But because it's a hybrid device, the W7 Watch promises a longer battery life. There's a catch though -- its battery lasts long only when smartwatch features are turned off.
Despite the unique in concept, photos make it look completely normal.
The round watch looks even more normal thanks to its physical watch hands.
The LED display beneath adds extra design for watch faces, and also shows information like other Google Wear OS watches.
The W7 Watch is an interesting choice for a "I want a smartwatch that looks like a normal watch" sort of user.
Another view of the watch's backside.
With the OLED display and Wear OS connected, the \Watch W7 lasts two days, similar to many other smartwatches.
The mechanical watch part of the LG Watch W7, made by Swiss watch component manufacturer Soprod SA, works independently from Wear OS and basically lets the watch last for 100 days in a nonsmartwatch, basic time-telling mode.
Instead, the W7 runs off the older Wear 2100 chip platform, and the 240mAh battery isn't particularly large by smartwatch standards.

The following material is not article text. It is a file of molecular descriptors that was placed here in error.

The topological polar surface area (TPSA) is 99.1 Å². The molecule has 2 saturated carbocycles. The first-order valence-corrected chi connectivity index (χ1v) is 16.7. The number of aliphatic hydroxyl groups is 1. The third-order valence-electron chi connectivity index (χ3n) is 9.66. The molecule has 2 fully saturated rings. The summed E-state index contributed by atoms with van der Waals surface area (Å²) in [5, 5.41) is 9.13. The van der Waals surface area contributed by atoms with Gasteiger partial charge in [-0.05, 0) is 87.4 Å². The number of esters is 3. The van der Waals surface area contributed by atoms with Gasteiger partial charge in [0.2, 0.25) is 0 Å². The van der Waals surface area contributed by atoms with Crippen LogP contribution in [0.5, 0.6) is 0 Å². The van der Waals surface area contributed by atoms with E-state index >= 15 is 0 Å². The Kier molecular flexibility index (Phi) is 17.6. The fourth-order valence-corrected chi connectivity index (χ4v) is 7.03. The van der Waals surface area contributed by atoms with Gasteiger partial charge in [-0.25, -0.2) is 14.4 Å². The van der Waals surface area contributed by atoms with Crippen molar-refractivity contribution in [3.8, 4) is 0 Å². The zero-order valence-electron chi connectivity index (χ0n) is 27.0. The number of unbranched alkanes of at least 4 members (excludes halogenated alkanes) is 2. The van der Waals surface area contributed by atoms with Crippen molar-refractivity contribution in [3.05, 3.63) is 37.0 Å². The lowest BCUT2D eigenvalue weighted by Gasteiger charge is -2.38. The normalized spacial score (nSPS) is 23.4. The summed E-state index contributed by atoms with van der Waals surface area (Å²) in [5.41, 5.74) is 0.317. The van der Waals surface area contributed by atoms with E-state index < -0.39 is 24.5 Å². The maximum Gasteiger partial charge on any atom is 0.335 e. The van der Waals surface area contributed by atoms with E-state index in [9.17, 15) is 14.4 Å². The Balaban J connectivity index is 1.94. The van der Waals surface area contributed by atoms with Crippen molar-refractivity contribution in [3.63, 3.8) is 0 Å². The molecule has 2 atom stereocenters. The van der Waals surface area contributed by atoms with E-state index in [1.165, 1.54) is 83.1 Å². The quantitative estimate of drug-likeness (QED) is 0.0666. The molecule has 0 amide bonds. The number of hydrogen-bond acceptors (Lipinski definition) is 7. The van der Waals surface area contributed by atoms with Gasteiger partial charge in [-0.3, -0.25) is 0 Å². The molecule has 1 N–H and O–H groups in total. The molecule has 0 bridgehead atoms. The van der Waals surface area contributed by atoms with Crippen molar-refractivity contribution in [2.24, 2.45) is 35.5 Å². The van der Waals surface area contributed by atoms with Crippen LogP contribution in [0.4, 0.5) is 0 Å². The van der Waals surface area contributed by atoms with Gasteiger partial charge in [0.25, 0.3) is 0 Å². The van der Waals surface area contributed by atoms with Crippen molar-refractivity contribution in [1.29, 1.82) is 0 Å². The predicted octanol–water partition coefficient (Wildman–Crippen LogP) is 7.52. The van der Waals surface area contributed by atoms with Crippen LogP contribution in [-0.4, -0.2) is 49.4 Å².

The W7 doesn't have onboard GPS and drops heart rate altogether. It only has IP68 water resistance, which is rated for 30 minutes of water immersion, but not swimming.
It also does have an altimeter/barometer, though. It also offers NFC for Google Pay.
The watch has completely real hands, lit up for night viewing. But that also means part of the display's obscured.
The hands can move aside temporarily when showing notifications, but it seems like it could get weird at times, too.
The LG Watch W7 is targeted at fashion-watch folk, for those who want an everyday mechanical-type watch.
But Google and Qualcomm are working with high-end Swiss watch manufacturers already, and those pricey Wear OS smartwatches from Tag Heuer and Montblanc, among others, don't have any mechanical aspect at all.
The watch's design is clearly in the bigger-men's-watch category as far as style, something many other round smartwatches tend to fall into.